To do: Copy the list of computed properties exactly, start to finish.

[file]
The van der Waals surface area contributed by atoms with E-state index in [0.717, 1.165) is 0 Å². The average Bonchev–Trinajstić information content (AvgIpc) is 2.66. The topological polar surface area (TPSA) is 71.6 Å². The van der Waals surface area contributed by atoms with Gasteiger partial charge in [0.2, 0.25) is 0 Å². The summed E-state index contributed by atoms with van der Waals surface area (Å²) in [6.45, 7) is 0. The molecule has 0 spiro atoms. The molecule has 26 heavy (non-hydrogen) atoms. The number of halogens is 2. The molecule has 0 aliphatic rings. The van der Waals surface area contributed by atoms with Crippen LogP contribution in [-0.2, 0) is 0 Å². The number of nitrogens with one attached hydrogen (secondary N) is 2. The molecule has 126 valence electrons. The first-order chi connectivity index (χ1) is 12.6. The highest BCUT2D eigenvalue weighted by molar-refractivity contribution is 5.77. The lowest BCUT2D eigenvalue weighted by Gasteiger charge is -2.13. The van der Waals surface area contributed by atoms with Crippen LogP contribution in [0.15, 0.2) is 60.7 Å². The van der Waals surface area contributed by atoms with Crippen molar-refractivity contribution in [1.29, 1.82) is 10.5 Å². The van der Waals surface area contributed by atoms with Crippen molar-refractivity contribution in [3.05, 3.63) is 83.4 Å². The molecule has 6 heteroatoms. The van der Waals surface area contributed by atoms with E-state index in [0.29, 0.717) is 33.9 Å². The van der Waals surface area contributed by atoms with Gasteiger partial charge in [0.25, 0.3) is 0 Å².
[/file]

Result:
The van der Waals surface area contributed by atoms with E-state index in [0.717, 1.165) is 0 Å². The average Bonchev–Trinajstić information content (AvgIpc) is 2.66. The topological polar surface area (TPSA) is 71.6 Å². The van der Waals surface area contributed by atoms with Gasteiger partial charge in [0.2, 0.25) is 0 Å². The summed E-state index contributed by atoms with van der Waals surface area (Å²) in [6.45, 7) is 0. The molecule has 0 spiro atoms. The molecule has 26 heavy (non-hydrogen) atoms. The number of halogens is 2. The molecule has 0 aliphatic rings. The van der Waals surface area contributed by atoms with Crippen LogP contribution in [-0.2, 0) is 0 Å². The number of nitrogens with one attached hydrogen (secondary N) is 2. The molecule has 126 valence electrons. The first-order chi connectivity index (χ1) is 12.6. The highest BCUT2D eigenvalue weighted by molar-refractivity contribution is 5.77. The lowest BCUT2D eigenvalue weighted by Gasteiger charge is -2.13. The van der Waals surface area contributed by atoms with Crippen LogP contribution in [0.15, 0.2) is 60.7 Å². The van der Waals surface area contributed by atoms with Crippen molar-refractivity contribution in [1.29, 1.82) is 10.5 Å². The van der Waals surface area contributed by atoms with Crippen molar-refractivity contribution in [3.05, 3.63) is 83.4 Å². The molecule has 6 heteroatoms. The van der Waals surface area contributed by atoms with E-state index in [0.29, 0.717) is 33.9 Å². The van der Waals surface area contributed by atoms with Gasteiger partial charge in [0.25, 0.3) is 0 Å².